"What kind of idiot," I wondered, aloud, looking up from my keyboard in a windowless office, "takes his vacation from being a newspaper columnist in one city to go be a newspaper columnist in another?"
That would be me. We not only love our jobs, we become our jobs. Which makes sense, since we do them so much.
To even contemplate losing those jobs is hard. It's like thinking about dying. Worse, because when you die, you're no longer here. Your woes are few. But the unemployed have lost their livelihoods — a freighted word — yet continue to live these suddenly frantic, diminished existences, dog-paddling in the frozen slurry of the jobless, desperately looking for a ladder or a rope out before they drown financially and emotionally.
During the past decade of recession that risk is a palpable menace for many, a thing in the bushes, sometimes quiet, sometimes growling. Thousands saw the dark thing stir reading the June 29 Crain's, whose front page story is on the mass firings coming to Kraft, which is merging with H.J. Heinz next month.
"The layoffs will be swift, proceed in waves and cut deeply," Peter Frost writes in a story that must be twisting guts among Kraft's 22,000 workers, nearly one-third of whom can expect the ax.
Since sarcasm is so common in this business, I should stress that I am not gloating. My heart breaks for those Kraft folk, happily selling cheese and pickles and salad dressing. Headquartered in Northfield, not far from my house, I pass the headquarters all the time; it seems so sprawling and secure, like a college campus or a military base. A newspaperman expects to live a haunted existence but there's no joy in realizing those selling Jell-O are also crouched on shifting sands. Is no one safe?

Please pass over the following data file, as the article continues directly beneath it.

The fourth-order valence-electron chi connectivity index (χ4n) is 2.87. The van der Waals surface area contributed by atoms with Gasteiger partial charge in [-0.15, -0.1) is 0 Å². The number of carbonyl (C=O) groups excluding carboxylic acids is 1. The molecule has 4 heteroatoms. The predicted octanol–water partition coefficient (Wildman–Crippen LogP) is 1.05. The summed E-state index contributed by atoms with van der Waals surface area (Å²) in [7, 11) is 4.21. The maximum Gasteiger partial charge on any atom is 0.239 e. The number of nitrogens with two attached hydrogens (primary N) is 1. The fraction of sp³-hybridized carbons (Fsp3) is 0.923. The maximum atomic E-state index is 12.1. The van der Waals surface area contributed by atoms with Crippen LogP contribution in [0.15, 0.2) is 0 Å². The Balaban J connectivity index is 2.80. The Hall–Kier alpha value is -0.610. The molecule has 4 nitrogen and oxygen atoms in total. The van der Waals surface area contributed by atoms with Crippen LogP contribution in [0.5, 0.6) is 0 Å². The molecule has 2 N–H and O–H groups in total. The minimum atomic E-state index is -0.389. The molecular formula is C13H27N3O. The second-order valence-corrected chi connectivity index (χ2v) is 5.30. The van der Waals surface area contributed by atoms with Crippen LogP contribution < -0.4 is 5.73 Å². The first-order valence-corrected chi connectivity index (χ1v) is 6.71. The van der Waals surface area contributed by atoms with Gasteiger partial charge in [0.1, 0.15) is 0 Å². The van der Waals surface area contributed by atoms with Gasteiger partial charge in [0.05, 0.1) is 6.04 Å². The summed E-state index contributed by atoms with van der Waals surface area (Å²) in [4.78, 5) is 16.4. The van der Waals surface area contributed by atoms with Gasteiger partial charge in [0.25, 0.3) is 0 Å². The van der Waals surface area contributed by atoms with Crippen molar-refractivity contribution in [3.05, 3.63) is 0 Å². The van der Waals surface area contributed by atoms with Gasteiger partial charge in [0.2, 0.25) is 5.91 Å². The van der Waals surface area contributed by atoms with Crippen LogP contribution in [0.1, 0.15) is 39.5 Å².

The shadow of the destroyer approaches Kraft. What does an imperiled employee do? Scan the horizon for a new job. Not a lot of sails there. Clear the decks. Cut expenses. Batten down hatches. Prepare for the storm.
Then you wait, the low level terror of uncertainty eating at you. What to do? How to brace, mentally? Look back to the person you were at 17. What would that idealistic teen think of you now, in agony at just the thought of being cut loose from the Miracle Whip team? Gather your courage. I believe it is not the financial instability, bad as that is, so much as the blow to our identity that we fear most. To fight that fear, remember that we are many things beyond our jobs: husbands and wives, brothers and sisters, sons and daughters. Parts of us that can't be taken away with a memo.
You need to practice pumping yourself up in the way your job does now. When the atmosphere of your corporation is gone, you'll need to exist in your own little spacesuit of self. It can be done. Seneca has two relevant thoughts. First, do not run ahead to embrace woes. They may never come; then you're worrying about nothing. Or if they do come, then you suffer twice, first in anticipation, then in realty.
Second, view it as a test of your mettle. Seneca asks: What's the point of being a good, strong person if you never face difficulties? Do you really believe that you are only able to cope with life when it goes well, when the paycheck ka-chings into your account and the head of the Shake 'n Bake group singles you out for praise?
The Daily News sacked me out of the blue. They never even told me I was fired; just stopped running my column one day. I found out when puzzled readers asked where I had gone.
It still hurt, even though I still had my regular job here to fall back on. Maybe that's my advice to Kraft employees. Start stuffing that mattress with savings, with job applications, with freelance work, with spiritual enrichment. Something to make the stone floor less hard when you hit it. Seneca be damned, I've been preparing too. At least I've come up with a line.
When a flailing ax gets to me again someday, I plan to smile enigmatically and say, "Now I am rich in time."